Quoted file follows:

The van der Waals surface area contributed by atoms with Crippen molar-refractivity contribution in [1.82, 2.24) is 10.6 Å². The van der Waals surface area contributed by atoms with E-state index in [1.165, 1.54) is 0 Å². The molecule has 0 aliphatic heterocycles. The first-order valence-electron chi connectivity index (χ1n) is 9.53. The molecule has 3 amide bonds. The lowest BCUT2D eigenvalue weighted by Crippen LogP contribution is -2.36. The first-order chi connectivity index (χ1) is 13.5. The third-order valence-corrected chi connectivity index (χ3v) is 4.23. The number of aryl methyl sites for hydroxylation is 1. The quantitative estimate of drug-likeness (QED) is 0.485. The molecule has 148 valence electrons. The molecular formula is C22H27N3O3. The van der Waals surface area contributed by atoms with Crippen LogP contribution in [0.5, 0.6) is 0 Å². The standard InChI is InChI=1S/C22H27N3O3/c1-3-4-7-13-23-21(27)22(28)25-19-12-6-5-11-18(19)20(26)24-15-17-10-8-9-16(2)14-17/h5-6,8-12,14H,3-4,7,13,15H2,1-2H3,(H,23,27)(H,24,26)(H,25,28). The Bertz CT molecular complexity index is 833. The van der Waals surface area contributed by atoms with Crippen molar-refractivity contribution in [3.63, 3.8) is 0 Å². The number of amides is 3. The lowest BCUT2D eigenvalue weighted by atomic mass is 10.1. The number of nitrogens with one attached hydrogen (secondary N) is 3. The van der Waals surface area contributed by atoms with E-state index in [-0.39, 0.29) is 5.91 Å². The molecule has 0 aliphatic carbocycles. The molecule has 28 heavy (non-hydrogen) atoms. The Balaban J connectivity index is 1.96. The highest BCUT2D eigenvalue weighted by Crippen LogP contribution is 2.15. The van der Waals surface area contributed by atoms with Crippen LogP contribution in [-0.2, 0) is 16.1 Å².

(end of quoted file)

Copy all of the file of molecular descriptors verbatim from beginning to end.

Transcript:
The van der Waals surface area contributed by atoms with Crippen molar-refractivity contribution in [1.82, 2.24) is 10.6 Å². The van der Waals surface area contributed by atoms with E-state index in [1.165, 1.54) is 0 Å². The molecule has 0 aliphatic heterocycles. The first-order valence-electron chi connectivity index (χ1n) is 9.53. The molecule has 3 amide bonds. The lowest BCUT2D eigenvalue weighted by Crippen LogP contribution is -2.36. The first-order chi connectivity index (χ1) is 13.5. The third-order valence-corrected chi connectivity index (χ3v) is 4.23. The number of aryl methyl sites for hydroxylation is 1. The quantitative estimate of drug-likeness (QED) is 0.485. The molecule has 148 valence electrons. The molecular formula is C22H27N3O3. The van der Waals surface area contributed by atoms with Crippen LogP contribution in [0.5, 0.6) is 0 Å². The standard InChI is InChI=1S/C22H27N3O3/c1-3-4-7-13-23-21(27)22(28)25-19-12-6-5-11-18(19)20(26)24-15-17-10-8-9-16(2)14-17/h5-6,8-12,14H,3-4,7,13,15H2,1-2H3,(H,23,27)(H,24,26)(H,25,28). The Bertz CT molecular complexity index is 833. The van der Waals surface area contributed by atoms with Crippen molar-refractivity contribution in [3.63, 3.8) is 0 Å². The number of amides is 3. The lowest BCUT2D eigenvalue weighted by atomic mass is 10.1. The number of nitrogens with one attached hydrogen (secondary N) is 3. The van der Waals surface area contributed by atoms with E-state index in [-0.39, 0.29) is 5.91 Å². The molecule has 0 aliphatic carbocycles. The molecule has 28 heavy (non-hydrogen) atoms. The Balaban J connectivity index is 1.96. The highest BCUT2D eigenvalue weighted by Crippen LogP contribution is 2.15. The van der Waals surface area contributed by atoms with Crippen LogP contribution in [-0.2, 0) is 16.1 Å².